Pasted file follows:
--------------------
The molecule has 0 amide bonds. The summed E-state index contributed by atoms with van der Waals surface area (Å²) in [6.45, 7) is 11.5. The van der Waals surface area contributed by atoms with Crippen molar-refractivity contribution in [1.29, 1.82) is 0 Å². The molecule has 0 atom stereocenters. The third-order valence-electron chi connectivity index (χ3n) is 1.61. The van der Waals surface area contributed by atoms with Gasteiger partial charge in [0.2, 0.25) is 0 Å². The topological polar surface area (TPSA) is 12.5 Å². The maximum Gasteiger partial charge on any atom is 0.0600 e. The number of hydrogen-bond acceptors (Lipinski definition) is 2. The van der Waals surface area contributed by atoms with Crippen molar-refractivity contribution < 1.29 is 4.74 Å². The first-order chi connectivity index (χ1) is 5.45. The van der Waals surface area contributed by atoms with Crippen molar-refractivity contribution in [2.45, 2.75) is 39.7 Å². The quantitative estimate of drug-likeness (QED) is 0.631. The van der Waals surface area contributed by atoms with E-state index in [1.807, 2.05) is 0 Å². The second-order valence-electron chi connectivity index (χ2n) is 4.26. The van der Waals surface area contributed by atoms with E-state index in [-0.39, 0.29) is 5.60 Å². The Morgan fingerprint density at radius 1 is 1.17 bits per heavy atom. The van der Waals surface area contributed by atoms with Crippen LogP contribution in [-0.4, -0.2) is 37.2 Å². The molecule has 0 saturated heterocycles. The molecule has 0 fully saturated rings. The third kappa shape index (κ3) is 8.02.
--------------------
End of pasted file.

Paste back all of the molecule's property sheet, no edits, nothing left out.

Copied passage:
The molecule has 0 amide bonds. The summed E-state index contributed by atoms with van der Waals surface area (Å²) in [6.45, 7) is 11.5. The van der Waals surface area contributed by atoms with Crippen molar-refractivity contribution in [1.29, 1.82) is 0 Å². The molecule has 0 atom stereocenters. The third-order valence-electron chi connectivity index (χ3n) is 1.61. The van der Waals surface area contributed by atoms with Gasteiger partial charge in [0.2, 0.25) is 0 Å². The topological polar surface area (TPSA) is 12.5 Å². The maximum Gasteiger partial charge on any atom is 0.0600 e. The number of hydrogen-bond acceptors (Lipinski definition) is 2. The van der Waals surface area contributed by atoms with Crippen molar-refractivity contribution < 1.29 is 4.74 Å². The first-order chi connectivity index (χ1) is 5.45. The van der Waals surface area contributed by atoms with Crippen molar-refractivity contribution in [2.45, 2.75) is 39.7 Å². The quantitative estimate of drug-likeness (QED) is 0.631. The van der Waals surface area contributed by atoms with E-state index in [1.807, 2.05) is 0 Å². The second-order valence-electron chi connectivity index (χ2n) is 4.26. The van der Waals surface area contributed by atoms with E-state index in [-0.39, 0.29) is 5.60 Å². The Morgan fingerprint density at radius 1 is 1.17 bits per heavy atom. The van der Waals surface area contributed by atoms with Crippen LogP contribution in [-0.4, -0.2) is 37.2 Å². The molecule has 0 saturated heterocycles. The molecule has 0 fully saturated rings. The third kappa shape index (κ3) is 8.02.